Press Releases

Most newspapers publish events calendars and most local radio stations broadcast listings of events in their listening area. Inclusion in these listings is usually free, provided the event is open to the public and put on by a not-for-profit entity (most participatory dance and music events fall into this category). To have your event included, you need to write a press release and send it to the station or paper in time to meet their publication deadlines. This can be a great way to reach a wide audience with an announcement of your event. Here's how to do it. 

Develop a Mailing List

Newspapers: Look for publications in your area, including arts/culture weeklies, the local newspaper, smaller independent papers, and local or regional cultural magazines. Find an email address for each where you can submit calendar listings. Usually an email address will be listed somewhere on the publications' web site, but you may need to call and ask specifically for their guidelines on submission. Find out the deadline for submissions, how far in advance they like to receive them, and whether they accept photos as email attachments.

Radio Stations: Look for radio stations in your area, especially public radio, college radio, and community radio stations. Find an email address on the station's web site for submitting Public Service Announcements (PSAs) or calendar listings. If the station has a folk music, world music, or other relevant show, contact the host of that show to ask if s/he has an event calendar. Again, you may need to call the station to ask about submission deadlines.

Compile the email addresses into a list so you can easily send your press release to all of them at once.

Writing the press release

A press release should be short and to the point while conveying relevant information about the event. The first one or two sentences should answer the very basic questions: what, where, when, who. Additional sentences can describe the event in more detail, provide brief directions, and encourage beginners to attend. The last sentence should tell people what to do to learn more, with email, web and phone contact information. Two paragraphs is a good target length for a regular (monthly/weekly) event; longer may be appropriate for a special event (ball, weekend, etc.) You can also include media contact information (who the paper/station should get in touch with if they have any questions) at the end of the email.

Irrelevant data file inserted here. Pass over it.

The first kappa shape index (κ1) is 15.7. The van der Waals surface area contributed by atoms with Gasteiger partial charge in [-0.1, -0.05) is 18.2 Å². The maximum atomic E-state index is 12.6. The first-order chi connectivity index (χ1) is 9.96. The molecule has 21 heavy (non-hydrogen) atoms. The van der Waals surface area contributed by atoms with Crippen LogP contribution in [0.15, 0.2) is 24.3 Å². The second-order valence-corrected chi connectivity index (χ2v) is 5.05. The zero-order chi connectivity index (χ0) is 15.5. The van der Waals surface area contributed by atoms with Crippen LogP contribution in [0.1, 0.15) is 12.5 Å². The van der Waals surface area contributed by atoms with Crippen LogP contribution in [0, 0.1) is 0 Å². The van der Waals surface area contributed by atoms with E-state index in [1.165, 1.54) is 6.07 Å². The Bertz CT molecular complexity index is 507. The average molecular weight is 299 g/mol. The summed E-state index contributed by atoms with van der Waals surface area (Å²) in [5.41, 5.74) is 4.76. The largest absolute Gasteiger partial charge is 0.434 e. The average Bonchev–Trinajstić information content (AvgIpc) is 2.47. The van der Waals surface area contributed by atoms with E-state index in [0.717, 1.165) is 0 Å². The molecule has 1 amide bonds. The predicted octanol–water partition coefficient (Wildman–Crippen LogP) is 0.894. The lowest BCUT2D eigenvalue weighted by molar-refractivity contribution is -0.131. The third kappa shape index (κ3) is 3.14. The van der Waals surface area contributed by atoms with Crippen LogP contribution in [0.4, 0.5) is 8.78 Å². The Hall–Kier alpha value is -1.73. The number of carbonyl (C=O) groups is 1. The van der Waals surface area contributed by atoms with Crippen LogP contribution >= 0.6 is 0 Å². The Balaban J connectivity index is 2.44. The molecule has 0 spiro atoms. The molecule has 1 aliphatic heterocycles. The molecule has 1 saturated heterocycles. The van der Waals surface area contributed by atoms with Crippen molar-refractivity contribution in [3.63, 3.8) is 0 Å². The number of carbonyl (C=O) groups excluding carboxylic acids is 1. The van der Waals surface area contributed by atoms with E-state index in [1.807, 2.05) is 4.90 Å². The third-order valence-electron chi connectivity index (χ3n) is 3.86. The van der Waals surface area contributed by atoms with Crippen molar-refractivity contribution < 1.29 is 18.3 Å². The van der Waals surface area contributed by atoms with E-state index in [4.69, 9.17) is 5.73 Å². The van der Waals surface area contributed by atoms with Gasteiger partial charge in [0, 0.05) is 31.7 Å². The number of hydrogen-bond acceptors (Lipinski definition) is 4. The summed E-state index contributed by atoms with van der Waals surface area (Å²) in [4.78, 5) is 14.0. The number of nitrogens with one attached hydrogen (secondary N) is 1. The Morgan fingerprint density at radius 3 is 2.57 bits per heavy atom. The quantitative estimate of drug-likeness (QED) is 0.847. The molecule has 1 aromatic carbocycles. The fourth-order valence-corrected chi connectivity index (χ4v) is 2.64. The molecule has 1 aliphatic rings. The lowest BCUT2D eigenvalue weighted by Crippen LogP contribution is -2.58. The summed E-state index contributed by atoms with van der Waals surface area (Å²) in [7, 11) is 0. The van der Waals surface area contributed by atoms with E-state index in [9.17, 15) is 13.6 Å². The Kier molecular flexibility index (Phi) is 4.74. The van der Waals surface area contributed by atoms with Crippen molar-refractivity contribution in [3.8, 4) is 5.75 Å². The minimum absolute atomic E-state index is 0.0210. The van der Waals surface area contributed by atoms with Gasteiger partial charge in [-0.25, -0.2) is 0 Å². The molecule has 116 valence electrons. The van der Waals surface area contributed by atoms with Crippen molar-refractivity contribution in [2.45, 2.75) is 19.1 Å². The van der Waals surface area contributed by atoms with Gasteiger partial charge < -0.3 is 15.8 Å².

Newspapers may publish photos of the performers or of the dance style if they are available, but DON'T EMAIL ATTACHMENTS unless you have confirmed that they can and will receive them. You can opt to provide links to a location online where high resolution print quality photos can be downloaded. Feel free to include flowery prose about the wonderful performers if you want, but be aware that most of it may be edited out by the paper or radio station.

Putting it All Together

Once you have your mailing list assembled and your press release written, figure out the most appropriate time frame for sending publicity emails depending on everyone's deadlines. You may need to do several batches, for example radio stations and monthly publications one month ahead, weekly or daily publications two weeks ahead. Send it all off, and double check that the papers actually publish your listing. If they don't, follow up with a phone call to see what went wrong.

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